Dooney Rock has owner dreaming of Cheltenham
"IT'S A lifetime ambition of mine to have a runner at Cheltenham," said a talkative Michael McElhone after the Barry Cash-ridden Dooney Rock made all to gamely land the 2m4f conditions hurdle at a grey and damp Fairyhouse.
Well, with a Pertemps Qualifier under his belt this fellow could well be the horseto fulfil that ambition.
The Sligo handler was training his first winner since July 2008. He hasn't always held a licence during that period, but it was clear that this winner gave him a deal of satisfaction.
He said: "I'm particularly pleased for the owners Eddie and Rita McAllister. They've been with me since day one and they bred this one as well - the dam won a race for me a few years ago and she bred another winner as well."
He added: "All the credit for this goes to my wife Ann, who rides him out the whole time. He's an outdoor horse and never comes in. If he gets into the Pertemps Final I would love to run him. It will be chasing a dream, but isn't that what it's all about?"
Double for McKiernan
Oliver McKiernan sent a fair few runners to the meeting and came away with two winners.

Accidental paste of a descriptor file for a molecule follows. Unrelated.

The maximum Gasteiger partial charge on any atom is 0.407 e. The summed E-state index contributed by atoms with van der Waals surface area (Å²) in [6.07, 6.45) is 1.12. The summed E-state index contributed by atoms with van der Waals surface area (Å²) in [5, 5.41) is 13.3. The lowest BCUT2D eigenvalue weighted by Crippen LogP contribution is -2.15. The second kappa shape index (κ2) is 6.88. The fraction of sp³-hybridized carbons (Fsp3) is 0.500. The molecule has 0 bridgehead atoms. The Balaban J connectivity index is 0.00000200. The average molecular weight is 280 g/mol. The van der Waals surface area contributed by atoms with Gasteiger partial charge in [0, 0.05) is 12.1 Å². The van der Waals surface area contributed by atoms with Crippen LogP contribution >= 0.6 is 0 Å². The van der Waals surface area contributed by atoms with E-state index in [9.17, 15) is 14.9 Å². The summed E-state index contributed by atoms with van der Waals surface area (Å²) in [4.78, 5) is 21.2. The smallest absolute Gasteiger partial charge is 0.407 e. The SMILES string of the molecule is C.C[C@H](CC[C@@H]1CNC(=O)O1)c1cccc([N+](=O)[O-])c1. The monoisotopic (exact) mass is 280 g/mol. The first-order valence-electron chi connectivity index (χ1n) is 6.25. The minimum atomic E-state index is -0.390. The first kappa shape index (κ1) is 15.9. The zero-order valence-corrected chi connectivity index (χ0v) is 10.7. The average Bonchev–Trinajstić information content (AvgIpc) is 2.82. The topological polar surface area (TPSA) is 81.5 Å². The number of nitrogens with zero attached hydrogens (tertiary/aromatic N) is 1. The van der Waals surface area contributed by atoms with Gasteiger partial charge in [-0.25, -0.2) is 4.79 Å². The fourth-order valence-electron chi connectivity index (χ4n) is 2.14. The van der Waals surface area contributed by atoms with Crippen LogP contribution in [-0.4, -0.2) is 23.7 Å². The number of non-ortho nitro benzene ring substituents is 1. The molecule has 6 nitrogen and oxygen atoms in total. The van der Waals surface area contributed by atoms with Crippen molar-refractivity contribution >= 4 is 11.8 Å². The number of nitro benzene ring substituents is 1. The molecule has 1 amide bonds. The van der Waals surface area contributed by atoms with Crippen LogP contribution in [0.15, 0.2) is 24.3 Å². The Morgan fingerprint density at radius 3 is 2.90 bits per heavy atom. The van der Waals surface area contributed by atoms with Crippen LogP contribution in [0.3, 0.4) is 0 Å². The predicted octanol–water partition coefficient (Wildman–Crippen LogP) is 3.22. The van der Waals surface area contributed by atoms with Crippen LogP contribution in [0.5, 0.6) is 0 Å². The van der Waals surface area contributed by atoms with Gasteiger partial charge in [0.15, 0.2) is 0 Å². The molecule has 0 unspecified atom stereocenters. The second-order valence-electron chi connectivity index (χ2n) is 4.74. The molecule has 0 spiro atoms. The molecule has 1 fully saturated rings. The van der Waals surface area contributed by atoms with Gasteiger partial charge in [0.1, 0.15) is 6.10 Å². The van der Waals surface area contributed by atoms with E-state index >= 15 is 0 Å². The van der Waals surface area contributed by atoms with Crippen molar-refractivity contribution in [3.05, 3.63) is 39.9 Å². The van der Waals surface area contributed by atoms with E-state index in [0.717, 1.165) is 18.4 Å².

Rider Ger Fox had to perform heroics at the secondflight to stay on board Profit Margin, but it paid off as the son of Presenting battled strongly to win the 2m5f handicap chase.
The 44-1 double was completed 35 minutes later when stable conditional Shane Crimin partnered Changing Times to win the 2m4f maiden hurdle.
Ros Brin ends drought
It was one of those days when droughts were brought to an end on an industrial level.
Drogheda trainer GeorgeKingston and Dundalk native Stephen Gray hadn't had a winner for a combined five years, but that ended with the convincing victory of the High On A Hill Syndicate's Ros Brin in the 2m4f novice handicap hurdle.
Gray had actually partnered Kingston's last winner in 2009. His own drought had lasted since he rode a winner here in 2010, although he did manage to ride three winners during a short stint in Australia last year.
Gray said: "George is really the only person prepared to give me rides since I started back so it's great to ride a winner for him."
It's a stark indicator of how competitive the game is when a Galway Hurdle-winning jockey can hardly get a ride. Let us hope this leads to an upturn in his fortunes.
Philip Enright and Brian Who took a nasty-looking fall at the fourth hurdle but thankfully both escaped serious injury.
Mullins proved wrong
Willie Mullins indicated earlier that he did not think he would have a winner on the day.
That did not quite prove accurate as the 6-4 favourite Dr Machini, having her second start, ran out a seven-length winner of the concluding bumper under Patrick Mullins.
The trainer said: "I thought Alan Potts [owner] would be here - if I had known he wasn't coming I probably would have withdrawn her because of the ground."
The trainer has now won the last seven bumpers he has contested and Patrick Mullins has ridden seven consecutive winners as well.